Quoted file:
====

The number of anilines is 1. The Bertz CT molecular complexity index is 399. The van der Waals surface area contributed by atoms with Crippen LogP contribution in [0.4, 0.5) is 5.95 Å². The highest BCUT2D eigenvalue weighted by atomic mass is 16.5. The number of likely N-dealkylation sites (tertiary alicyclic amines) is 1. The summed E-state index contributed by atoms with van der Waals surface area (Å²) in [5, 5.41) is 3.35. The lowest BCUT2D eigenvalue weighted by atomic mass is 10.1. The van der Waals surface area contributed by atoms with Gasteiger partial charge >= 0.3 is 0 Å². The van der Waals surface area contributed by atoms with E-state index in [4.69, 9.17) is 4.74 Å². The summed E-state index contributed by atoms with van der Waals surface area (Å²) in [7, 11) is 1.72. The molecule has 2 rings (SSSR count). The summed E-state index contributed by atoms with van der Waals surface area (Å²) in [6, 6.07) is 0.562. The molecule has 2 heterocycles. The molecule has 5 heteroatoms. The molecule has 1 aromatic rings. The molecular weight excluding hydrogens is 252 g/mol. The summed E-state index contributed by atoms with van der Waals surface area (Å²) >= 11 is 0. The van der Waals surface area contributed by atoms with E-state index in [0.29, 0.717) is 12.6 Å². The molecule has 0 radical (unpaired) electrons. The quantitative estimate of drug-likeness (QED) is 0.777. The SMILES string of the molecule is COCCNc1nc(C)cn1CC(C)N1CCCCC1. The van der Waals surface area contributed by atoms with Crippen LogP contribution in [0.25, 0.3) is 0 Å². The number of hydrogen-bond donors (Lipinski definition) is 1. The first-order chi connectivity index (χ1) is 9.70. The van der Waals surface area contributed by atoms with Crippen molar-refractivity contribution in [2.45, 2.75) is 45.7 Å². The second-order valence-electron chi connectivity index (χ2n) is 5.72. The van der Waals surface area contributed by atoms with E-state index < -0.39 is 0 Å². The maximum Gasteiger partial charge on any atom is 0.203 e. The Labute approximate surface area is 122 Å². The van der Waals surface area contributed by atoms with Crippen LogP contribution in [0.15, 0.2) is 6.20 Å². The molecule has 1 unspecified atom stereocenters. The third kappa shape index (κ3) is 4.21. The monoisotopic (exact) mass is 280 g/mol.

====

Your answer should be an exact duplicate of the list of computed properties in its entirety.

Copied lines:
The number of anilines is 1. The Bertz CT molecular complexity index is 399. The van der Waals surface area contributed by atoms with Crippen LogP contribution in [0.4, 0.5) is 5.95 Å². The highest BCUT2D eigenvalue weighted by atomic mass is 16.5. The number of likely N-dealkylation sites (tertiary alicyclic amines) is 1. The summed E-state index contributed by atoms with van der Waals surface area (Å²) in [5, 5.41) is 3.35. The lowest BCUT2D eigenvalue weighted by atomic mass is 10.1. The van der Waals surface area contributed by atoms with Gasteiger partial charge >= 0.3 is 0 Å². The van der Waals surface area contributed by atoms with E-state index in [4.69, 9.17) is 4.74 Å². The summed E-state index contributed by atoms with van der Waals surface area (Å²) in [7, 11) is 1.72. The molecule has 2 rings (SSSR count). The summed E-state index contributed by atoms with van der Waals surface area (Å²) in [6, 6.07) is 0.562. The molecule has 2 heterocycles. The molecule has 5 heteroatoms. The molecule has 1 aromatic rings. The molecular weight excluding hydrogens is 252 g/mol. The summed E-state index contributed by atoms with van der Waals surface area (Å²) >= 11 is 0. The van der Waals surface area contributed by atoms with E-state index in [0.29, 0.717) is 12.6 Å². The molecule has 0 radical (unpaired) electrons. The quantitative estimate of drug-likeness (QED) is 0.777. The SMILES string of the molecule is COCCNc1nc(C)cn1CC(C)N1CCCCC1. The van der Waals surface area contributed by atoms with Crippen LogP contribution in [0.25, 0.3) is 0 Å². The number of hydrogen-bond donors (Lipinski definition) is 1. The first-order chi connectivity index (χ1) is 9.70. The van der Waals surface area contributed by atoms with Crippen molar-refractivity contribution in [2.45, 2.75) is 45.7 Å². The second-order valence-electron chi connectivity index (χ2n) is 5.72. The van der Waals surface area contributed by atoms with E-state index < -0.39 is 0 Å². The maximum Gasteiger partial charge on any atom is 0.203 e. The Labute approximate surface area is 122 Å². The van der Waals surface area contributed by atoms with Crippen LogP contribution in [0.15, 0.2) is 6.20 Å². The molecule has 1 unspecified atom stereocenters. The third kappa shape index (κ3) is 4.21. The monoisotopic (exact) mass is 280 g/mol.